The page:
Asked what they want in their next head coach, both Jason Peters and DeMeco Ryans said they would prefer a father-figure type “similar to Andy Reid.” Lurie met with the players on several occasions to get a feel for what they’re looking for in their next head coach ( including more privately with a handful of veterans that presumably included Peters and Ryans). It’s fair to wonder if the ideal candidate described to him sounded an awful lot like his old coach.
Independent of that, multiple people have suggested to us that Lurie is somewhat eager to reconnect with that part of the franchise’s recent past. Perhaps that helps partially explain why Doug Pederson is also a candidate for the job. Misguided or not, plucking from the Reid tree would link Lurie’s club to an identity that he may very well be longing for after a three-year lab experiment gone awry.
That said, it wasn’t all bad under Kelly. Two ten-win seasons. Plenty of quality offensive concepts that still possess value. And methods on the operational side that can no doubt be pulled from.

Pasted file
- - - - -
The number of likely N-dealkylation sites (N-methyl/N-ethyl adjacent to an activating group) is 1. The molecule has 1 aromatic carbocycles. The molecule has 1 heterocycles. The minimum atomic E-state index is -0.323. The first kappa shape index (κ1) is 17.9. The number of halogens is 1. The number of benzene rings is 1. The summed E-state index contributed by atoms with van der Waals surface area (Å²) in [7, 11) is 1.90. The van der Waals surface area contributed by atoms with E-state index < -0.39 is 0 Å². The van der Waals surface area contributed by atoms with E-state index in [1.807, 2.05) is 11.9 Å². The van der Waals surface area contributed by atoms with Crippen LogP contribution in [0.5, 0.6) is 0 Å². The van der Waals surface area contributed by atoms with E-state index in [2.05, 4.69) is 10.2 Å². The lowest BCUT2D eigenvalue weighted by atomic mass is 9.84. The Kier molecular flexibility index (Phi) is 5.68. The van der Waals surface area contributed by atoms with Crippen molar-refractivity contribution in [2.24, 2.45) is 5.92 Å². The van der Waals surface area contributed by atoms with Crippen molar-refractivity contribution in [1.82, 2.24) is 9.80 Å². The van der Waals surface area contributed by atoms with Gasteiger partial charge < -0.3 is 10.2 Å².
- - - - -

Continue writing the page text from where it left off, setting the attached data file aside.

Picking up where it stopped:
Shurmur knows Kelly’s system and he knows Reid’s. He’s worked with the current personnel and is familiar with the old standards that the Eagles likely want to get back to. A decent bridge, in other words, as they travel away from the cliff and back towards more familiar ground.
Further, when describing what he’s looking for in his next head coach, Lurie said he’d like someone “who understands the passion of our fans and what it’s like to coach the Philadelphia Eagles.”
Certainly, previous experience coaching the Eagles would help in that respect.
Working With Howie
Asked about the new front-office structure, Lurie said that Howie Roseman would remain executive VP of football operations and that senior director of player personnel Tom Donahoe would run the day-to-day player personnel department, calling Donahoe a “crucial hire in crucial position in terms of player personnel.”